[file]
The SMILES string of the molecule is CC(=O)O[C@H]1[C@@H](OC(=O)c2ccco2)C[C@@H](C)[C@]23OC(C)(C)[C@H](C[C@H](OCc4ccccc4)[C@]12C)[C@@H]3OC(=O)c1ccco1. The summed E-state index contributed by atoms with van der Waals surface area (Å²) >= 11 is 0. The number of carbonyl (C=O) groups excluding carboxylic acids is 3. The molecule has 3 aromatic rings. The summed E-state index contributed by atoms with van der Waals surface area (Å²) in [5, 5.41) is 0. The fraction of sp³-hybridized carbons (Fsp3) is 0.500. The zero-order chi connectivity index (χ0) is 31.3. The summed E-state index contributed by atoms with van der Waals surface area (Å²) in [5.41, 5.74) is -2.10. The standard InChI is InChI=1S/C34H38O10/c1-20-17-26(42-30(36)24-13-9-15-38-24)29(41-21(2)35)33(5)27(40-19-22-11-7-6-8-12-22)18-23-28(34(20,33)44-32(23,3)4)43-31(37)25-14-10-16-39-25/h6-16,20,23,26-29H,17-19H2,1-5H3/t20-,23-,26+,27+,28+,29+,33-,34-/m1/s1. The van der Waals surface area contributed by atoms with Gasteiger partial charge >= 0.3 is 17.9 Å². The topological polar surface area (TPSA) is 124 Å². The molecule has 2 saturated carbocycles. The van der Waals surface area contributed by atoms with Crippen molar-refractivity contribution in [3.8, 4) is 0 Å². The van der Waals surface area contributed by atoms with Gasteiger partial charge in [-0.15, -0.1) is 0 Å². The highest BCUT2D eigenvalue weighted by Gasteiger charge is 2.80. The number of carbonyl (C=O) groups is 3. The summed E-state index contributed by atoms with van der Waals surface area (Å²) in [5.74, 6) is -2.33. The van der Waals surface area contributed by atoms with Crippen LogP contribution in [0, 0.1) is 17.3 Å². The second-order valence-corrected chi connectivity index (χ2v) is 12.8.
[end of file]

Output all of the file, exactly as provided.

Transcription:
The SMILES string of the molecule is CC(=O)O[C@H]1[C@@H](OC(=O)c2ccco2)C[C@@H](C)[C@]23OC(C)(C)[C@H](C[C@H](OCc4ccccc4)[C@]12C)[C@@H]3OC(=O)c1ccco1. The summed E-state index contributed by atoms with van der Waals surface area (Å²) >= 11 is 0. The number of carbonyl (C=O) groups excluding carboxylic acids is 3. The molecule has 3 aromatic rings. The summed E-state index contributed by atoms with van der Waals surface area (Å²) in [5, 5.41) is 0. The fraction of sp³-hybridized carbons (Fsp3) is 0.500. The zero-order chi connectivity index (χ0) is 31.3. The summed E-state index contributed by atoms with van der Waals surface area (Å²) in [5.41, 5.74) is -2.10. The standard InChI is InChI=1S/C34H38O10/c1-20-17-26(42-30(36)24-13-9-15-38-24)29(41-21(2)35)33(5)27(40-19-22-11-7-6-8-12-22)18-23-28(34(20,33)44-32(23,3)4)43-31(37)25-14-10-16-39-25/h6-16,20,23,26-29H,17-19H2,1-5H3/t20-,23-,26+,27+,28+,29+,33-,34-/m1/s1. The van der Waals surface area contributed by atoms with Gasteiger partial charge >= 0.3 is 17.9 Å². The topological polar surface area (TPSA) is 124 Å². The molecule has 2 saturated carbocycles. The van der Waals surface area contributed by atoms with Crippen molar-refractivity contribution in [3.8, 4) is 0 Å². The van der Waals surface area contributed by atoms with Gasteiger partial charge in [-0.15, -0.1) is 0 Å². The highest BCUT2D eigenvalue weighted by Gasteiger charge is 2.80. The number of carbonyl (C=O) groups is 3. The summed E-state index contributed by atoms with van der Waals surface area (Å²) in [5.74, 6) is -2.33. The van der Waals surface area contributed by atoms with Crippen LogP contribution in [0, 0.1) is 17.3 Å². The second-order valence-corrected chi connectivity index (χ2v) is 12.8.